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Note: Following are the parameters that we turned ON on the 5.7 replica for parallel replication to happen:

slave_preserve_commit_order = 1
slave_parallel_type = LOGICAL_CLOCK
slave_parallel_workers = 10
log_slave_updates = 1
backup retention enabled for 1 day on the slave

On the 5.7 master, the following parameters were set:

binlog_order_commits = 1
binlog_group_commit_sync_delay = 50

We can see from watching the following query that only single threaded replication is happening:

select * from performance_schema.threads where name="thread/sql/slave_worker";

By executing the above query we saw that only one of the slave workers are actually committing to the database and for all the other threads it shows a status of "Waiting for an event from Coordinator"

Would like to know why exactly parallel replication is not working

2 Answers 2

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MySQL can only use as many threads as are actually needed for replication given your database workload. The fact that those threads are visible would imply that parallel execution is in effect. Take a look at what a "SHOW PROCESSLIST" yields. More specifically, look at what the "time" column for the replication threads shows.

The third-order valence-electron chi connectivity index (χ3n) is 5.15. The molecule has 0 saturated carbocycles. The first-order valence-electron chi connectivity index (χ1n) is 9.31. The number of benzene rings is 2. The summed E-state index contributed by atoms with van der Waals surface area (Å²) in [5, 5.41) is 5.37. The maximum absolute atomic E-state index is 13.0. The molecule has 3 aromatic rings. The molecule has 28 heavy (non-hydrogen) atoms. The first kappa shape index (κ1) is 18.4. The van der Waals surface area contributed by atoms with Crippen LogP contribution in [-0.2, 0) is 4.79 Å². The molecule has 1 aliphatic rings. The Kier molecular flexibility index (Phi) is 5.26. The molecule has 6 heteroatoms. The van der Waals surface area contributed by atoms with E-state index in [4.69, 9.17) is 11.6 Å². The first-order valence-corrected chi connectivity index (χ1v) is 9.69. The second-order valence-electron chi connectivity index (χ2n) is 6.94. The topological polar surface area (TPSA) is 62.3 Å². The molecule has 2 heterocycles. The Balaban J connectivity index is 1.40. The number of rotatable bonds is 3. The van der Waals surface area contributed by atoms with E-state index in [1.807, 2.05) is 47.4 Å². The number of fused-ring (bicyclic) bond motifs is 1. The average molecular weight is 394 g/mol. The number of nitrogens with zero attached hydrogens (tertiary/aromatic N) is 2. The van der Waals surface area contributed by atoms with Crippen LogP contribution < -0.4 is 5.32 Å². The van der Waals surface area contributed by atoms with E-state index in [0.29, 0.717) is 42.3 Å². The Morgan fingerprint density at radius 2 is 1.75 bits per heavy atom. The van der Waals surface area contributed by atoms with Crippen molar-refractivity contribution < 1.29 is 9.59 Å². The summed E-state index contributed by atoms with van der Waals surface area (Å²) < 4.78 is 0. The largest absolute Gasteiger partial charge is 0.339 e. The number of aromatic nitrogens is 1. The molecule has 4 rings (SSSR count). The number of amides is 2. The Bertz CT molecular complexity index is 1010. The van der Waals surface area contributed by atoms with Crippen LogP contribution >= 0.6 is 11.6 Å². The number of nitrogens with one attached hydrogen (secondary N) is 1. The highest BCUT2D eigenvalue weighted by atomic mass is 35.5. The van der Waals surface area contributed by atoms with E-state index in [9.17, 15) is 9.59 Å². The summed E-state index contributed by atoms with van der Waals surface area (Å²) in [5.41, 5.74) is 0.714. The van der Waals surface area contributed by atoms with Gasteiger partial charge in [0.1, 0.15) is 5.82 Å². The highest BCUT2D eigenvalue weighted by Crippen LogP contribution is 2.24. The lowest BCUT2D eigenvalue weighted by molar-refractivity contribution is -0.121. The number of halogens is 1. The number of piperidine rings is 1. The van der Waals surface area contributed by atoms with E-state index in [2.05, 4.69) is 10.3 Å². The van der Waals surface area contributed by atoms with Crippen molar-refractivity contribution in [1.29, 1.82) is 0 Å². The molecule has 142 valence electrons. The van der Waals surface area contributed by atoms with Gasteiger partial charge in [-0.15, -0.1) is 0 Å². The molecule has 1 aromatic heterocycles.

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  • I was previously ignoring the fact that the parallelism that can be achieved by the slave workers depends heavily on the workload. Thanks Apr 11, 2019 at 7:20
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The parallelism that can be achieved on any 5.7 instance which is a slave to a 5.7 master depends heavily on the workload.

We can however tweak the level of parallelism to a certain degree using the binlog_group_commit_sync_delay variable on the master. Increasing this variable typically increases the number of transactions to be committed in a group(in the binary log of the master), therefore increasing the number of parallel transactions on the slave.

Typically in most cases of oltp transactions, having binlog_order_commit=1 on the master and slave_preserve_commit_order=1 on the slave is the way to go as commits going out of order can render the slave data becoming inconsistent. Note that having for slave_preser_commit_order to be enabled, binary logs must be enabled on the slave. Technically this would slow down the slave thus impacting performance however this is a technical restriction of mysql and slave_preserve_commit_order has really nothing to do with binary logging. Folks have reported this to mysql and its probably going to be removed in future releases.

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